When children suffer injury, investigations follow and the finger of blame is frequently pointed at their parents. However, in one case, a young couple successfully challenged a judicial finding that they had conspired to cover up the circumstances in which their five-month-old daughter suffered a broken leg.
After an X-ray revealed a severe fracture of the little girl’s right thigh, a local authority launched care proceedings in respect of both her and her older brother. Following a hearing, a judge found that the parents had together fabricated their explanation that the injury may have occurred whilst the girl was being immunised by a doctor.
The possibility that she had been injured when she fell backwards whilst briefly in the sole care of her 11-year-old cousin was also rejected as implausible. The judge found that her non-accidental injuries had been inflicted whilst she was in the care of one or other of her parents. Final care orders were made in respect of both children, who were removed from their parents’ home and sent to live with their maternal grandparents.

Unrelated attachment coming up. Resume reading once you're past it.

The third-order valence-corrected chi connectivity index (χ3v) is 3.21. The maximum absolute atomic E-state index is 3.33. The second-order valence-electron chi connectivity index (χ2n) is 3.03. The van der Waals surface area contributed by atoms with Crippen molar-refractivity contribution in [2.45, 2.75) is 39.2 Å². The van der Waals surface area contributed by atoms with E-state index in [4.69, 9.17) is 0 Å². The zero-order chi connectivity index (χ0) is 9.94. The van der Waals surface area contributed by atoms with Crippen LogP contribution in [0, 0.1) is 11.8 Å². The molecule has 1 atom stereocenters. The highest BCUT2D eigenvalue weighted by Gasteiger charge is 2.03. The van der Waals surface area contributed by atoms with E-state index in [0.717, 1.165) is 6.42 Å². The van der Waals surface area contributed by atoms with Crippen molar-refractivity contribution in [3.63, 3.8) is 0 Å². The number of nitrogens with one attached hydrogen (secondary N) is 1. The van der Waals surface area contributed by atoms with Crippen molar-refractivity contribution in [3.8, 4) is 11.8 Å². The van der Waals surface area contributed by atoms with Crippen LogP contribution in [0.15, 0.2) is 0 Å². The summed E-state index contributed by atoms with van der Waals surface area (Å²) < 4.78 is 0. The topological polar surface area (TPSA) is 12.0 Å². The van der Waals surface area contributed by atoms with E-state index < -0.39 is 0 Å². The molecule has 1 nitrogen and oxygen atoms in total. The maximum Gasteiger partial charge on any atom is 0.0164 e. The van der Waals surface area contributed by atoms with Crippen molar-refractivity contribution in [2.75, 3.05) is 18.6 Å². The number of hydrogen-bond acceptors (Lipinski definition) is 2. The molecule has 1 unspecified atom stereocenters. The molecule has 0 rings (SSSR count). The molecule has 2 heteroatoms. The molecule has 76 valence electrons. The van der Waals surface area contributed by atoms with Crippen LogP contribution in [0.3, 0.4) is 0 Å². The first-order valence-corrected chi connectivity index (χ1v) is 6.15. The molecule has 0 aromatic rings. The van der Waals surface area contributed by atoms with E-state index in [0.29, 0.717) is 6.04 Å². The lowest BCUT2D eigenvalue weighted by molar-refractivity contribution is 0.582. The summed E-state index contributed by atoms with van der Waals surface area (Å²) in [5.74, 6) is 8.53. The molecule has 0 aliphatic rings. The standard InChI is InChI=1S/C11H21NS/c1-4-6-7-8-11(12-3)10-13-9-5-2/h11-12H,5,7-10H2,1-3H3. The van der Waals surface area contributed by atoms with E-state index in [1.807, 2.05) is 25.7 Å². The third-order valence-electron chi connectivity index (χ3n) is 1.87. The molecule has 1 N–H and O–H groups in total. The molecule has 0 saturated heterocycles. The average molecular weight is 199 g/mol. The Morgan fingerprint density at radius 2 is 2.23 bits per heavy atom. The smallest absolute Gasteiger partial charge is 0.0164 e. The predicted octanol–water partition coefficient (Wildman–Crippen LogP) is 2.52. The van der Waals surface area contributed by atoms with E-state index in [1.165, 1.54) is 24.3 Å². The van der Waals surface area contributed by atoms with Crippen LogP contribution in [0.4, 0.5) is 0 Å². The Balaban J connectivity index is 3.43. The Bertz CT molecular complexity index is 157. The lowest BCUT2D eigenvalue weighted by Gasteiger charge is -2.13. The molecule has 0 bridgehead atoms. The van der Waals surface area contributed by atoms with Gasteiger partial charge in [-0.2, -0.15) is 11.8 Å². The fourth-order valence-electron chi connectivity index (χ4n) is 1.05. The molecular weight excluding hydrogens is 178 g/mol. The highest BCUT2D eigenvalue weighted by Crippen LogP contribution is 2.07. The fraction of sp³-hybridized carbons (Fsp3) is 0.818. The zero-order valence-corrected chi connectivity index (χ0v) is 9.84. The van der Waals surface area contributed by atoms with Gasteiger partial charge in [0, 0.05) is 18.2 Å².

The mother challenged the judge’s decision with the support of the father. In upholding her appeal, the court found that the judge had given insufficient weight to positive evidence about the parents. They were in a stable relationship and had been assessed as engaging, cooperative and understanding of their children’s needs. They had had no previous contact with social services.
The judge had failed to take a balanced approach to the critical issue of the parents’ credibility and a lack of structure in her ruling gave rise to a risk of her findings being made by default, rather than being based on all the evidence. Final care orders had also been made on what appeared to be very limited analysis of other options. The case was sent back for re-hearing by a different family judge.